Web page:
Precise clinical examination of the lesion and definite diagnosis may calm the patients and reduce their suffering (7). Benign inflammatory patches are relatively common in GT (8-11). These lesions are usually multi-pitted, semilunar, or irregular, and without filiform papillae. Their margins are prominent in white or yellow color (5, 12). Lesions are inclined to change their location, pattern, and size. All areas in the back or sides of the tongue’s epithelium may be involved. It shows that remission exacerbation periods and remission last for days, months, or years without any scar trace. Relapse of lesions can occur in new places that demonstrate a migratory feature to GT (5, 13). Lesions are usually asymptomatic, of which patients are often unaware (7, 14). However, they are sometimes sensitive to sour, spicy, or hot food (15, 16). The prevalence of GT was reported differently in various populations, such as 1.5% in the Turkish population (17), 1.8% in the United States population (18), 17.2% in Libyan adult population (19), and 35.11% in Hungarian children population (20). Moreover, the prevalence of GT in Iran was 7.6% in student children in Rasht, Northern Iran (21), 7.86% in student children in Kermanshah, Western Iran (22), and 7.8% in adult dental patients in Zahedan, Southeastern Iran (4). The vast range of reports is probably due to several factors, including ethnic groups, sex, and age of study samples, different diagnosis criteria, as well as the method of examination and sampling (19, 23).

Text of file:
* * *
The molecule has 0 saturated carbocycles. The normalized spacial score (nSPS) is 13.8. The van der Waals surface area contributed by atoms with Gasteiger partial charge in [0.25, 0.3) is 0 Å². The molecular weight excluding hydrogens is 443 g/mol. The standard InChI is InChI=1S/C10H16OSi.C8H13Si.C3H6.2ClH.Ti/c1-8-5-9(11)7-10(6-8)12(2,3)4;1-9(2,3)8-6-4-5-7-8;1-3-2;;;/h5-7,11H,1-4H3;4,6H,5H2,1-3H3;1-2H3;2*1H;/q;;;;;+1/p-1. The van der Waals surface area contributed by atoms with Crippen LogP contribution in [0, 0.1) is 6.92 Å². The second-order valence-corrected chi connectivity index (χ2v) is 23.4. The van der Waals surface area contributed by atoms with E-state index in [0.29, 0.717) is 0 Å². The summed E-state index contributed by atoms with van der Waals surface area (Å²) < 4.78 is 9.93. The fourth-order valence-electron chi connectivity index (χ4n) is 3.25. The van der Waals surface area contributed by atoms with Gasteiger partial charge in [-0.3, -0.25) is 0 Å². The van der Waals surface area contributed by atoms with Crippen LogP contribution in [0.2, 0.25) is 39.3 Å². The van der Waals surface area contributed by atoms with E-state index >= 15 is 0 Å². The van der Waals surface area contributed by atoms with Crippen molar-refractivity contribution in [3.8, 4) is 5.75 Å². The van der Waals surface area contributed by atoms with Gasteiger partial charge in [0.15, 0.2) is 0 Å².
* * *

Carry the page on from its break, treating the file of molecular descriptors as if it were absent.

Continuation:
In this regard, some evidence showed that GT was more common in children, and the incidence rate decreases with increasing age; According to literature, the mean age of people with GT was about 23 years old in the Iranian population (24). A few evidence showed that GT was two times more common in women (25); however, other studies demonstrated the same prevalence in both sexes (17, 18).

Despite increasing advances in conventional medicine, there are many unresolved problems, especially in the control and treatment of chronic diseases. There is an increasing inclination toward the alternative approach and integrative medicine throughout the world (26). Persian medicine (PM), one of the most significant branches of complementary medicine, has been regarded as a valuable medical resource throughout the world, and many Iranian people provided their medical demand via PM routes, i.e., referring to herbalist, local PM therapist, or using folk medicine recommendations (27, 28). Mezaj (temperament) is a crucial point in health and is regarded as a serious diagnostic tool for PM physicians (29-31). Based on the PM approach, everybody should observe health measures, including dietary, physical activity, sleep, and mental health, to maintain their body organs balanced to set all normal functions of the body in an optimum state. In other words, everybody is based on constitutional temperament, with observing dietary measures, maintain their primary constitutional temperament in balance, and prevent any sudden intensive changes in quadruple qualities leading to dystemperament. In this regard, the organs’ function would be set in the optimum state physically and mentally (32, 33).

To consider the temperament for all disease states is a key point in the context of the PM research in order to acquire more effective therapy with fewer side effects through tailoring to the temperament-oriented medical intervention. To the best of our knowledge, there was no evidence about the relationship between GT and temperament in the literature review of conventional medicine.